For whatever reason, the iPhone has tons of different voice recording apps, but very few of them do anything more than Apple’s free Voice Memos app. We like Just Press Record because it manages to make itself worth its asking price by offering a different experience and feature set than Apple’s offering.
- One-tap recording from the app, the Notification Center, or your home screen
- iCloud backup and syncing
- Ability to share notes with any other app that supports audio or text sharing
- Text transcription for several languages with support for punctuation commands
- Notes are fully searchable
- Mac app ($7.99) for desktop syncing
- “Unlimited” recording time for as long as your device will allow
- Background recording if you switch to another app, multitasking support on iPad
Where It Excels
As the name suggests, when you open Just Press Record, you’re shown a big record button. Press that button and the app starts recording. It’s simple, fast, and easy, which is exactly what you want here. Beyond that, Just Press Record does everything in its power to simplify the process of recording an audio memo. That means you can start recording a memo instantly from your lock screen with a widget in Notification Center, with a hard-press on the icon from your home screen, or right from an Apple Watch.
Just Press Record is also the only option we found that includes transcription software, and while it’s about as accurate as voice dictation in Siri, it’s a welcome addition nonetheless. If you’re one person speaking clearly into the iPhone’s mic, Just Press Record does a solid job at transcription, but it does get muddled up if you’re trying to record a group of people.
The transcription isn’t just useful for translating voice to text, it makes it so you can search through the voice recordings just like you would a word document. This alone is well worth the price if you make a lot of voice memos and have no interest in manually organising them.
Where It Falls Short
The only feature Just Press Record is missing compared to other options is editing features. Depending on why you’re using voice recording software, this might be a deal breaker, but if you just need a way to make quick memos or to record lectures, editing isn’t usually necessary. Just Press Record also assumes you want to search through the transcriptions to find what you’re looking for and doesn’t offer much in the way of organisation other than putting files into date-specific folders. This might be deal breaker for anyone hoping to organise files in a specific way. At $7.99, Just Press Record is expensive, but transcriptions makes it well worth the cost of entry.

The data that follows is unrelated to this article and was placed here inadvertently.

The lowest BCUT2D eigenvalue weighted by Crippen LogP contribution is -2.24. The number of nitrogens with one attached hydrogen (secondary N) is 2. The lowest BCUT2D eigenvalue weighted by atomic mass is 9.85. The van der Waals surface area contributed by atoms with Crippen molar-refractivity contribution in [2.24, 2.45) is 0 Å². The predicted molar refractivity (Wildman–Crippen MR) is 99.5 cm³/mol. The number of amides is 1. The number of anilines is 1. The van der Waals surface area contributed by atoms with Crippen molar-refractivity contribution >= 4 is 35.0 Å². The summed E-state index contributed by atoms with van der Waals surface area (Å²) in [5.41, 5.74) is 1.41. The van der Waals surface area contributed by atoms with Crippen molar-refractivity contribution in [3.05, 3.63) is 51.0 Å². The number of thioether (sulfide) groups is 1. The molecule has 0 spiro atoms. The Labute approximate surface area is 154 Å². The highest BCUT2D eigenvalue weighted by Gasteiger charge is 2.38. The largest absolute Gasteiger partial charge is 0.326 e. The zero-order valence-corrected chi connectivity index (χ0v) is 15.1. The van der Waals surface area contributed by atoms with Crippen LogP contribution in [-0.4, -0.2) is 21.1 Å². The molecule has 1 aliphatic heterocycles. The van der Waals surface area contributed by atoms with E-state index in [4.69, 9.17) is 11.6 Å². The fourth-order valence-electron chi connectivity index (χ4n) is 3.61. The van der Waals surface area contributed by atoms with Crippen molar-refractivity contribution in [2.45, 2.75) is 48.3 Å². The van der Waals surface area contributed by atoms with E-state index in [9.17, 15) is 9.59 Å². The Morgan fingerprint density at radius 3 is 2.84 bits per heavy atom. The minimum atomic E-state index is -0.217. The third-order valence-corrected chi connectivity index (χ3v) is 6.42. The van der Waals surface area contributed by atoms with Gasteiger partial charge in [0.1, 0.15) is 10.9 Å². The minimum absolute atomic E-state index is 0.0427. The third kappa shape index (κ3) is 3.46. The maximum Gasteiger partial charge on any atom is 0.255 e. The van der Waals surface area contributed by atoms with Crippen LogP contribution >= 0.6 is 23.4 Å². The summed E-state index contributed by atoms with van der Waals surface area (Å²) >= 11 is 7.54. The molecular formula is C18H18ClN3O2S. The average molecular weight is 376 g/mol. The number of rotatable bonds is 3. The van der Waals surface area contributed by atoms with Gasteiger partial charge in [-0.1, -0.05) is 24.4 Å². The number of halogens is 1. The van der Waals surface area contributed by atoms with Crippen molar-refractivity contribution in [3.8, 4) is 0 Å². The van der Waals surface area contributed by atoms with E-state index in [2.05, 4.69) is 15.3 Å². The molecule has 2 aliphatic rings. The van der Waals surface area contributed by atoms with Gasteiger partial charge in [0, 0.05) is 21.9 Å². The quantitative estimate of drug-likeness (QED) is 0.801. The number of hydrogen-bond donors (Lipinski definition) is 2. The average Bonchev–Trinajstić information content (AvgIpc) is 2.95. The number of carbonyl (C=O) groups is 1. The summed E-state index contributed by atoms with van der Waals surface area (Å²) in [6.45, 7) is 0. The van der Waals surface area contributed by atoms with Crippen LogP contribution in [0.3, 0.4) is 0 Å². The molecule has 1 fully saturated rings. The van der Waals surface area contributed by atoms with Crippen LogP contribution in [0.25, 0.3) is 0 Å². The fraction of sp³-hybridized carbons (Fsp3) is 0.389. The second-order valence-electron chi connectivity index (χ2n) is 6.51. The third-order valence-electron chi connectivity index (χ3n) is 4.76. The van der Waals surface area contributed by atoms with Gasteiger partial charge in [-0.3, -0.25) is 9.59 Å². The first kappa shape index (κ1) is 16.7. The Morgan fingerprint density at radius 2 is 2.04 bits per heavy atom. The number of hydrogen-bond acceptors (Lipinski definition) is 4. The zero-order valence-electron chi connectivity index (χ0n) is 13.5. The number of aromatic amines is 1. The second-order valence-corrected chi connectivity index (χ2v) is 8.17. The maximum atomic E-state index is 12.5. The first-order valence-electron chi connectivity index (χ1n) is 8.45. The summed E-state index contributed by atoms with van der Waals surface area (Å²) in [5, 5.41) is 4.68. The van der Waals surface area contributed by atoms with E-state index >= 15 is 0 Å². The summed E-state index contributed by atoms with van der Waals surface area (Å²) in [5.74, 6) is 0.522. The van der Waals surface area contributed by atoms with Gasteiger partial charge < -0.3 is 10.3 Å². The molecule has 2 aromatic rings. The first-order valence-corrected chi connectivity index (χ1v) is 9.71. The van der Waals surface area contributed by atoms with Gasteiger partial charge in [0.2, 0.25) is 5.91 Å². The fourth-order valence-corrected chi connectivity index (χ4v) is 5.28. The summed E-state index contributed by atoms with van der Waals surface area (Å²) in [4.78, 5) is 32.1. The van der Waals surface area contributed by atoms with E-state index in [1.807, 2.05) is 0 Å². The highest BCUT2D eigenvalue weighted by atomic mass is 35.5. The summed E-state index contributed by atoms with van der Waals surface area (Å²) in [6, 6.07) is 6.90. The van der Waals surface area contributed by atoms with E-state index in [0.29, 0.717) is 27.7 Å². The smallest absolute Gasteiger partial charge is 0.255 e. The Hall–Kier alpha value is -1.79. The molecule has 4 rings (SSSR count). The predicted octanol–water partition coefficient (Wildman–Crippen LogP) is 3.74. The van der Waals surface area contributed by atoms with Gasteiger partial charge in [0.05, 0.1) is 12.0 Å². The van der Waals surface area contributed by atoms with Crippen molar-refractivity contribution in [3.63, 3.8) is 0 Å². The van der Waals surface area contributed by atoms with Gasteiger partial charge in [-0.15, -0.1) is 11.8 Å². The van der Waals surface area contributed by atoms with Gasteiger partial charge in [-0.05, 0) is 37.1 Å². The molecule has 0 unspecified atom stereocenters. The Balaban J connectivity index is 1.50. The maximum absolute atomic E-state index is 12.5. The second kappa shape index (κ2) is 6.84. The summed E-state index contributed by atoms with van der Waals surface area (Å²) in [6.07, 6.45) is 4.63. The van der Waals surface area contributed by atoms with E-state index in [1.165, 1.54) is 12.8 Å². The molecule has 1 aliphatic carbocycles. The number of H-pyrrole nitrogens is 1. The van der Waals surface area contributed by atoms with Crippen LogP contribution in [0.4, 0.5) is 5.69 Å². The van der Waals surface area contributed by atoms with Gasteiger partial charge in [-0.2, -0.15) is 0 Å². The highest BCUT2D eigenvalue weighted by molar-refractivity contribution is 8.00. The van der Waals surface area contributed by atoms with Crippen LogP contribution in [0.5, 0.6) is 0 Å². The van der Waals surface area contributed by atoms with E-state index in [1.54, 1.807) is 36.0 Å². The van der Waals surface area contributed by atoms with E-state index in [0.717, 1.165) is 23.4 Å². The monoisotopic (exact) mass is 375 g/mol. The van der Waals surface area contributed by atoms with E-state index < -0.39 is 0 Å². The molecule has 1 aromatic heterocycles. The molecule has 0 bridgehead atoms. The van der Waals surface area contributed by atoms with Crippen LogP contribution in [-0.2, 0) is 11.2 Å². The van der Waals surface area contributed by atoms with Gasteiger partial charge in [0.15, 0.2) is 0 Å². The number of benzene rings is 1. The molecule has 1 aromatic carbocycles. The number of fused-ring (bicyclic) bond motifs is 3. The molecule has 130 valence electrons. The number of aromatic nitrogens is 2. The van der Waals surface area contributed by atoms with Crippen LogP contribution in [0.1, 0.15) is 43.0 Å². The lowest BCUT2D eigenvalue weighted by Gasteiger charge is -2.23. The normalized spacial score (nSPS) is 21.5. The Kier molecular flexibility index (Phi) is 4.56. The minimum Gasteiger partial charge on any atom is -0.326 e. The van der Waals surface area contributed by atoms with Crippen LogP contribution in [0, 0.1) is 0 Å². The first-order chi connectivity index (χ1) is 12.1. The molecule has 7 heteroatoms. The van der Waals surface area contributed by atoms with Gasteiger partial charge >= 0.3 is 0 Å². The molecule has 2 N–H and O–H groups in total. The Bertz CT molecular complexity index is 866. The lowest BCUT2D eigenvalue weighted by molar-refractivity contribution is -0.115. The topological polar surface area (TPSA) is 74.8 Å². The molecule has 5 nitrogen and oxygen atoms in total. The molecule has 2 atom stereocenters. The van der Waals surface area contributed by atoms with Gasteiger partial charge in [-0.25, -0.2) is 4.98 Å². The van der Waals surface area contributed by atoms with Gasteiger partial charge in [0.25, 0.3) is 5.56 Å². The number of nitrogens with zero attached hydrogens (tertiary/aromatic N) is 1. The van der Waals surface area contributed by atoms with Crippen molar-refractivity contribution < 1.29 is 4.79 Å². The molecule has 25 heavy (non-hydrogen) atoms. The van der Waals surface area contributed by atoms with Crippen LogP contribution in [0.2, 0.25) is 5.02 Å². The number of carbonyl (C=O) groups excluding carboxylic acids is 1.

While there are a ton of voice recording app out there, most of them don’t offer much more than Apple’s own Voice Memos (Free) app. In fact, Voice Memos is great for most people. With it, you can quickly record memos, trim them down with the lightweight editor, and catalogue them however you see fit. If that’s all you need to do, then the free app that’s already on your phone is plenty.
Voice Recorder (Free/$2.99) is easily the most popular third-party voice recording option in the App Store and it’s a solid app for anyone looking for a slightly upgraded version of Voice Memos. It offers the basics, including unlimited recording time, basic editing, and the ability to loop audio. On top of that, it has some solid organisation options, including organising recordings into a traditional folder structure. You can also back up recordings to a number of different cloud services or password protect memos. If the transcription and search functionality of Just Press Record isn’t interesting to you but you still need something more than Voice Memos, Voice Recorder is a solid in-between that also adds in some excellent organizational tools.
If you don’t need a dedicated voice recording app, both Evernote (Free) and OneNote (Free) have voice recording options where you can append a voice recording to any note. This is great for students recording lectures or if you’re recording notes for a meeting. The recording process for both is a little buried away, so unless you’re already using either app for your notes, they’re not worth it just for audio memos alone.